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First Word
Dispatch Box No.1
Dispatch Box No.2
Dispatch Box No.3
Dispatch Box No.4
Letters Home
Anthem For Doomed Youth
Dulce Et Decorum Est
Poems by Wilfred Owen
War Requiem

First World the war to end all wars

From Where We Stand Now

The Cenotaph. London. UK

War is not the grand and glorious adventure that the politicians and the generals would have people believe. The lofty and noble ideal that war is justified is a lie. War, no matter which way you look at it, is hell, and there was no greater hell than that which was The Western Front of World War One, and, if there was a central point to the hell of the war as a whole, then that point was Passchendaele, that dreadful battle that was fought between
31 July - 6 November 1917, that point where the men and the pack animals literally drowned in the mud, that had been churned up, from the clayey soil, by the never ending shell bombardments.
There was not just Passchendaele though, The Somme, Vimy Ridge, Tanneburg, The Marne, the names roll off the tongue, the names carved in stone on most cenotaphs around the world, and, indeed to many, they are just funny sounding names, with little or no meaning, except on that day, once a year, 11th November, when the ever dwindling band of veterans of those campaigns, stand silently, and remember....remember the trenches, the wet, the cold, the screaming of the shells, and the screaming of the dying and wounded, some of whom could have been just out of reach, but far enough that no help was available to them.
No, we are not here to glorify this war, but we will remember those, the boys, who went off  to fight, those that came back, and those who lie somewhere, buried, sleeping forever as 16, 17, 18, 19, 20........
With our usual links we will provide background information, we'll show you the battles, we'll show you the pictures and rare film footage, but most importantly we'll show you first hand narratives of those who were there, and the letters they wrote home, to their families and sweethearts
Tales of The Fallen, a title inspired by articles printed in Canada's national newspaper, The Globe and Mail, on 11 November 2003, and we'll have selections from those articles throughout the website, this website, this memorial.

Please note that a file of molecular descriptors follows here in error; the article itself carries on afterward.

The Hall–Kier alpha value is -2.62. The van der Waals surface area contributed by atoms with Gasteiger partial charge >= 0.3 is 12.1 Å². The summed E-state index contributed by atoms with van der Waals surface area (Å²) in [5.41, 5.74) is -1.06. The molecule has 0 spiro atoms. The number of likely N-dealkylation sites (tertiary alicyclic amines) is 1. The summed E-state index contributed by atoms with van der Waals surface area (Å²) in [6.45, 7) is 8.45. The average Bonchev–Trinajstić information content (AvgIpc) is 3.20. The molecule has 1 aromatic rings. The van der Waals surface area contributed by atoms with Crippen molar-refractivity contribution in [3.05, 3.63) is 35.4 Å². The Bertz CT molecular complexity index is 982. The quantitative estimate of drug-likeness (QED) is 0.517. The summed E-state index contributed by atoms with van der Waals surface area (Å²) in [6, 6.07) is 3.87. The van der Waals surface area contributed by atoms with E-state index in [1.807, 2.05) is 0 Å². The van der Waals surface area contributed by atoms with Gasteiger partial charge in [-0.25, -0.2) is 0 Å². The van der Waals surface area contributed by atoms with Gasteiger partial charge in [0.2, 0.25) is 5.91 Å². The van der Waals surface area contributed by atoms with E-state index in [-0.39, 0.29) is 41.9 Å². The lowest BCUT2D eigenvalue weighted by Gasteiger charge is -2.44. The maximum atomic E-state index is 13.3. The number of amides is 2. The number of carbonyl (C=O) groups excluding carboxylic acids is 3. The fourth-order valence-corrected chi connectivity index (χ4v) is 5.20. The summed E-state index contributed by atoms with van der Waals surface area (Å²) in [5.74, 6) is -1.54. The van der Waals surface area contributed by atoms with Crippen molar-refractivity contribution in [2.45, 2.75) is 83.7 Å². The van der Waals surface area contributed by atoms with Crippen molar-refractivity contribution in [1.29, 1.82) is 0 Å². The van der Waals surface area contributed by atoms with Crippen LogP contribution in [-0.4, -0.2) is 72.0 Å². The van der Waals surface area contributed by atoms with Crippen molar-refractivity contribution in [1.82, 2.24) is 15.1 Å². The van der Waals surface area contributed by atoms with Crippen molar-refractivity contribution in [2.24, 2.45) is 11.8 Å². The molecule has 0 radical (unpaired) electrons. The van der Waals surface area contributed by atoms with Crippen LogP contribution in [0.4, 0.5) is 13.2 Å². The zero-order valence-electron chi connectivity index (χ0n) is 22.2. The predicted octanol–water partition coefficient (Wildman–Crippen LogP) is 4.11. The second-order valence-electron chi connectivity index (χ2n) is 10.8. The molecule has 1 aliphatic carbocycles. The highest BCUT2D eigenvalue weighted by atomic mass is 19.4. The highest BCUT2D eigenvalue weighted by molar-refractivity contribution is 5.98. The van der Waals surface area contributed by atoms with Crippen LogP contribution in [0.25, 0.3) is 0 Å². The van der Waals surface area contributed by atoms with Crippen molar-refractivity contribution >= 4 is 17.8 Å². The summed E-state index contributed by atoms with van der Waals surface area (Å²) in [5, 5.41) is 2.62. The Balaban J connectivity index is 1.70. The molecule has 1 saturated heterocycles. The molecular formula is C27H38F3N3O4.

Benjamin Britten, the English composer wrote his masterwork, Requiem For War, basing it in part on the poems of the greatest of the British World War One poets, Wilfred Owen. We had already created a page entiled Anthem For Doomed Youth, that title taken from Owen's most well known poem, and there is a link to it, and there will be a slightly different version of it on this site. At the bottom of this page are the lyrics to a song, This Song For You, written in 1975, by the great Irish singer Chris de Burgh, it is, in effect, a letter from a soldier to his sweetheart on the eve of Passchendaele, we believe it is good counter-point to Wilfred Owen's Anthem.
Let us now remember, and in that rememberance learn that though this was a war fought almost a hundred years ago, it is the one war we must never forget, we must learn, we must apply those lessons to today, and more importantly, to the future. Remember!
Love and Mercy

please note that the links shown to your right and below, will be repeated on their appropriate page on this site

Passchendaele. 31 July - 6 November 1917
men and animals drowned in the mud

This Song For You
(Chris de Burgh)
Hello darling, this is the army,
I've just got the time to write,
Today we attack, there's no turning back,
the boys they're all ready for the fight.

Yes, I'm well but this place is like hell,
they call it Passchendaele,
In nineteen seventeen the war must be ending,